Winning Advice for Property Managers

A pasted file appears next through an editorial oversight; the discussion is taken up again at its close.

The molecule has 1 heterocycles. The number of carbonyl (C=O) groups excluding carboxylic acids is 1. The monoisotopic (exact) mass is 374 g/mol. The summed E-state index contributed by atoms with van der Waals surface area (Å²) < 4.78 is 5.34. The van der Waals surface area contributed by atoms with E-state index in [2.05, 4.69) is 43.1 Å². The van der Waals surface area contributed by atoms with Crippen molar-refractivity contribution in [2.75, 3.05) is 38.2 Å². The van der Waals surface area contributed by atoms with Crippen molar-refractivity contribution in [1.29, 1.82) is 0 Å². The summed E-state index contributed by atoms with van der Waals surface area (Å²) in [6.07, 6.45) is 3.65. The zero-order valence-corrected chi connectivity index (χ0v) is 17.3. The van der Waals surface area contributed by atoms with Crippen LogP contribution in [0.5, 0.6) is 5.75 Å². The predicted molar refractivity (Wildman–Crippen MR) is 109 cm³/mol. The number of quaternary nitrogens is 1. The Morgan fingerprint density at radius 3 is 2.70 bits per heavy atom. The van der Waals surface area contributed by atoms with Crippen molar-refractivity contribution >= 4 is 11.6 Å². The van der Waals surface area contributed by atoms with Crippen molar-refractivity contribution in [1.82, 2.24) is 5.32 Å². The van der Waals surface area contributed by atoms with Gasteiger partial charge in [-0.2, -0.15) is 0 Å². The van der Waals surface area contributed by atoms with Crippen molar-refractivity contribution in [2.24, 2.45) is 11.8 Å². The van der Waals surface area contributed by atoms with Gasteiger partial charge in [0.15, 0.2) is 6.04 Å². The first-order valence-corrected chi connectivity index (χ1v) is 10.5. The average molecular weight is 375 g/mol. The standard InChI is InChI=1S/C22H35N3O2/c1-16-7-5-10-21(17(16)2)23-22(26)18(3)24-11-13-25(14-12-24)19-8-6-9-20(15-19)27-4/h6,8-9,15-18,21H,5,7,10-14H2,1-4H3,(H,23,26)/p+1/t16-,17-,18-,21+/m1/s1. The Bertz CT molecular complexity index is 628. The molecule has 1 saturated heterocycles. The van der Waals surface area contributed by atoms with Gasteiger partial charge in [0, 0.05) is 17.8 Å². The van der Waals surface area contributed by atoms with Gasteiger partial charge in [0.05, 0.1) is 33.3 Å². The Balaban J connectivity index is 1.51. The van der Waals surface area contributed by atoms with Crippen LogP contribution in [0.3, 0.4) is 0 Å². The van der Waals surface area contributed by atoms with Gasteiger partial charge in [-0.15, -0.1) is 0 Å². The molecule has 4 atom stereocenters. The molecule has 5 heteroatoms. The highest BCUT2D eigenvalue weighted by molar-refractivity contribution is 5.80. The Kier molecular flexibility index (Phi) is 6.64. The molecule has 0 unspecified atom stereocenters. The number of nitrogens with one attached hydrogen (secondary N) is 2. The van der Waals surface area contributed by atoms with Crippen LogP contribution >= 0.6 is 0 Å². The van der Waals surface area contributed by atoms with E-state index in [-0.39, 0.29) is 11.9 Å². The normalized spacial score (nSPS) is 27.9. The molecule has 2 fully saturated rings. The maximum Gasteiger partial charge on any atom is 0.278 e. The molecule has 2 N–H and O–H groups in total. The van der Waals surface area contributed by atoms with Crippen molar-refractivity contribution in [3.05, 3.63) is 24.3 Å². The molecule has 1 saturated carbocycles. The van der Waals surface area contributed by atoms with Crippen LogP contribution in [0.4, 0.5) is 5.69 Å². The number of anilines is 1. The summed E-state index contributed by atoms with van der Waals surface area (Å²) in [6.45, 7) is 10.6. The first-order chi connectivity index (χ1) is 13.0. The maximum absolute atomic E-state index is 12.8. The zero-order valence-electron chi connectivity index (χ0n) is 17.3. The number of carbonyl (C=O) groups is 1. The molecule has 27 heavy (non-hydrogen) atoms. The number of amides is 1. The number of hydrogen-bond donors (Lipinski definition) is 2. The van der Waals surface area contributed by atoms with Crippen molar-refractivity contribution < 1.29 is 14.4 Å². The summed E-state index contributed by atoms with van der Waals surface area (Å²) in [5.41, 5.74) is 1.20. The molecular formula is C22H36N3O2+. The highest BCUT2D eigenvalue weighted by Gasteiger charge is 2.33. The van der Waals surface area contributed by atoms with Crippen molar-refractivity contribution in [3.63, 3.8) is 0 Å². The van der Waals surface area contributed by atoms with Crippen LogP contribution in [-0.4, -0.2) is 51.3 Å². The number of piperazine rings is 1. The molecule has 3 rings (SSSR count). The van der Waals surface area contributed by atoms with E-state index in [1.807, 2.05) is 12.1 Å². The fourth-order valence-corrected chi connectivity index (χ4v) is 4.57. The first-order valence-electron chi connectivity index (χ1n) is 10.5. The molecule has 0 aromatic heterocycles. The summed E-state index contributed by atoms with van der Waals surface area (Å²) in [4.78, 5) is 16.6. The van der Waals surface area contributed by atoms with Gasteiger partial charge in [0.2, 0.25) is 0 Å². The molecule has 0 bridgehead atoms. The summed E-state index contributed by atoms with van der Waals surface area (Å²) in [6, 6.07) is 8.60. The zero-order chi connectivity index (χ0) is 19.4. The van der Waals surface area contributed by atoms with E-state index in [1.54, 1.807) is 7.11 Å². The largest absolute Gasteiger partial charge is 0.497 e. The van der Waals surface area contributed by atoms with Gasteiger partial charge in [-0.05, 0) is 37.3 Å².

Colorado Springs, Colo.–While property management sometimes seems to be taken for granted, outstanding management performance was recently recognized in the form of four prestigious Multifamily Pillars of the Industry Awards, presented during the National Association of Home Builders (NAHB) conference in Colorado Springs, Colo. attended by apartment and condominium developers. NAHB presents the Pillars awards annually to single out excellence in apartment and condominium design, development, marketing and operations. Among the property managers honored was Pinnacle Investment Manager Kevin M. Charcut, who took home the Regional “Property Manager of the Year” award. Based out of Minneapolis, Charcut manages a Midwest portfolio of nine assets, consisting of 2,868 affordable and market-rate units in Minnesota, Iowa, Nebraska and Kansas, along with a 71-person team for Pinnacle, an American Management Services Company. The 2007 performance of Charcut’s portfolio showed NOI growth of 14.4 percent in markets that otherwise averaged growth of 3 to 4 percent. Plus, average occupancy rates for his portfolio exceeded 96 percent while retention rates increased by more than 21 percent under his leadership.MHN: What advice would you give to other property managers? Charcut: It sounds obvious, but I am always amazed at the impact one person can make, good or bad. Complacency with your people is a recipe for marginal performance or worse. To the contrary, one all-star performer can rally a team to deliver results beyond the team’s nature ability and beyond the owner’s and resident’s expectations. Once you have that person, retain them by understanding their career objectives and then helping them get there.  And take chances. Too many consider this industry to be relatively stagnant when if fact it is very dynamic. Be a market leader, embrace and incorporate new technologies that serve your goal of maximizing resident satisfaction and owner returns. Against the advice of some, we recently converted a building to smoke-free housing. At the time, this was one of the largest programs of its kind in the Twin Cities. The site manager executed the program extremely well and it was very well received by the residents. We are now in the process of rolling it out to several other sites within my portfolio.MHN: What has contributed to your success in property management? Charcut: My success can be attributed to my team, my company and my property management roots.  I have assembled a true all-star team of professionals that allow me to run our assets more effectively than our competitors and more efficiently than the underwriting.  My team refuses to fail, takes an ownership mentality to their respective asset, and understands that the true value of a good idea or program lies not in the idea, but in how it is executed.  Pinnacle has done a nice job of creating a culture that empowers people in my position to rapidly respond to issues that impact resident satisfaction and/or owner returns. Pinnacle’s resources and buying power aid in my ability to keep my expense ratio’s extremely low and my overall portfolio returns very high.   I would be remiss if I did not attribute a large portion of my success to my days at the Neighborhood Group. My father taught me a long time ago that this is a reputation business and doing things right is not optional, it is the only option. The “character building” responsibilities he assigned to me were far from glamorous, but the lessons learned have served me well over the years.MHN: How do you help your team be the best they can be? Charcut: All of my site managers are very talented, very motivated and very disciplined. I firmly believe that people are best at things they enjoy the most. You have to keep things fun for your team, especially in our industry as it can certainly be taxing at times.  Last quarter, I sensed that I had a lot of tired and stressed leaders at my sites. I brought them together for our quarterly team lunch and had them do an activity that was sure to raise an eyebrow as it was very out of character for my management style. I provided each of my site managers with a piece of paper and a box of crayons and asked them to draw their property in a collage style to capture the worst days at their site in 2007. From there, we went around the table to discuss the collages similar to how a therapist would do it, minus the couch. The activity definitely served its purpose to de-stress and to find humor even in the worst days at our sites.MHN: How did you get into property management? Charcut: On some level, I was born into it. My family has been involved in real estate for over three decades and has owned a property management company in Kansas City called The Neighborhood Group for over 20 years. The Neighborhood Group has a total of 3,600 units under management and is based out of Kansas City. You will appreciate when I say that I was not immediately drawn to the property management business my father had me spending the summers of my youth from 11-16 doing all sorts of “character-building” activities at The Neighborhood Group’s properties including picking up trash, painting trash dumpster enclosures in the stifling Kansas City summers, and painting turn units. In retrospect, it was those experiences that taught me lessons in humility and have given me a full appreciation for how critical all of the on-site positions are to creating the type of living environments we want for our residents. I earned a BA in Marketing from Loyola University of Chicago, and joined Pinnacle in January 2004. MHN: What do you most like about property management? Like least? Charcut: I enjoy the challenge of finding a balance between resident satisfaction and owner returns. Third-party resident surveys (IE Kingsley) and the financial statements for my portfolio demonstrate that we are striking a very harmonious balance. Over 90 percent of my portfolio consists of pension fund clients, meaning that the true beneficiaries of our financial success are police officers, teachers, fire fighters and other deserving civil servants. My team and I take great pride in delivering outstanding results for our residents and for our owners. There is very little that I don’t enjoy about property management but I wouldn’t be too disappointed if I never had to work through another major fire, tornado damage or paint another trash dumpster enclosure. MHN: What is your biggest challenge(s) as a property manager? Charcut: My biggest challenge is finding a healthy balance between work and home life. Unfortunately, this is not a business or career path that has all responsibilities end at 6 pm.  “Kevin’s commitment to Pinnacle’s mission and the multifamily industry is evident in the quality of the living environment he creates for his residents, in the financial performance he delivers for his owners, and also in the extra time he spends with NAA, IREM and local industry trade groups,” adds Pinnacle Regional Vice President Thomas Backstrom. Pinnacle’s total multifamily portfolio consists of over 160,000 units.